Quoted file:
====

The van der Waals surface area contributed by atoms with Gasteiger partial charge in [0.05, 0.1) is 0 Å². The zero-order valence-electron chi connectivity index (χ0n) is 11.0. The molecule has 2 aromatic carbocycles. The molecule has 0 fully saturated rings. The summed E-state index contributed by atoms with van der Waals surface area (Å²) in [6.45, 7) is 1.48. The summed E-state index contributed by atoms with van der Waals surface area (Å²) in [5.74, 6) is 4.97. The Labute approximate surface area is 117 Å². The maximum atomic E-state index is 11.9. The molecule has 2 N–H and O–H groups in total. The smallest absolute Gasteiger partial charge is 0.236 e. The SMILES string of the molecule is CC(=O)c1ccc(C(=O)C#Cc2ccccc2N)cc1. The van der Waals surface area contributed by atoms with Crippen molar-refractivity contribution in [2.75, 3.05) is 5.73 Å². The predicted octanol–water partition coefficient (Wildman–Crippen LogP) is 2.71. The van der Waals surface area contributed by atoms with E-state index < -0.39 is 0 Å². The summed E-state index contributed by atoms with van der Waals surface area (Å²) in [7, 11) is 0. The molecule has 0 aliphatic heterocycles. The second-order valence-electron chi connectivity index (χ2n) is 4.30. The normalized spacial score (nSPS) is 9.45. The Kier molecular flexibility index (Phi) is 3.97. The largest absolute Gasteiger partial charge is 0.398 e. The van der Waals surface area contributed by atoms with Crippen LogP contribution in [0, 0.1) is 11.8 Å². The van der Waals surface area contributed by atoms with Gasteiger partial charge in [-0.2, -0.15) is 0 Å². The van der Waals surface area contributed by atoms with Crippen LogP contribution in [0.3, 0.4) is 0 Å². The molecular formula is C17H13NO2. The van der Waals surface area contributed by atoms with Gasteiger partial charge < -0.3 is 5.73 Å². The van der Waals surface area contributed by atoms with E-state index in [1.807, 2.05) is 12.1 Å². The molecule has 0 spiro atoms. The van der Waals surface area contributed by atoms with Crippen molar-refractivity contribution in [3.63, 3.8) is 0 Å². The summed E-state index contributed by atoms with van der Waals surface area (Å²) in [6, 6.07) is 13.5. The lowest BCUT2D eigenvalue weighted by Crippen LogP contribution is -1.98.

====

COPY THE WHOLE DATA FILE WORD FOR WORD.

The van der Waals surface area contributed by atoms with Gasteiger partial charge in [0.05, 0.1) is 0 Å². The zero-order valence-electron chi connectivity index (χ0n) is 11.0. The molecule has 2 aromatic carbocycles. The molecule has 0 fully saturated rings. The summed E-state index contributed by atoms with van der Waals surface area (Å²) in [6.45, 7) is 1.48. The summed E-state index contributed by atoms with van der Waals surface area (Å²) in [5.74, 6) is 4.97. The Labute approximate surface area is 117 Å². The maximum atomic E-state index is 11.9. The molecule has 2 N–H and O–H groups in total. The smallest absolute Gasteiger partial charge is 0.236 e. The SMILES string of the molecule is CC(=O)c1ccc(C(=O)C#Cc2ccccc2N)cc1. The van der Waals surface area contributed by atoms with Crippen molar-refractivity contribution in [2.75, 3.05) is 5.73 Å². The predicted octanol–water partition coefficient (Wildman–Crippen LogP) is 2.71. The van der Waals surface area contributed by atoms with E-state index < -0.39 is 0 Å². The summed E-state index contributed by atoms with van der Waals surface area (Å²) in [7, 11) is 0. The molecule has 0 aliphatic heterocycles. The second-order valence-electron chi connectivity index (χ2n) is 4.30. The normalized spacial score (nSPS) is 9.45. The Kier molecular flexibility index (Phi) is 3.97. The largest absolute Gasteiger partial charge is 0.398 e. The van der Waals surface area contributed by atoms with Crippen LogP contribution in [0, 0.1) is 11.8 Å². The van der Waals surface area contributed by atoms with Gasteiger partial charge in [-0.2, -0.15) is 0 Å². The van der Waals surface area contributed by atoms with Crippen LogP contribution in [0.3, 0.4) is 0 Å². The molecular formula is C17H13NO2. The van der Waals surface area contributed by atoms with Gasteiger partial charge < -0.3 is 5.73 Å². The van der Waals surface area contributed by atoms with E-state index in [1.807, 2.05) is 12.1 Å². The molecule has 0 spiro atoms. The van der Waals surface area contributed by atoms with Crippen molar-refractivity contribution in [3.63, 3.8) is 0 Å². The summed E-state index contributed by atoms with van der Waals surface area (Å²) in [6, 6.07) is 13.5. The lowest BCUT2D eigenvalue weighted by Crippen LogP contribution is -1.98.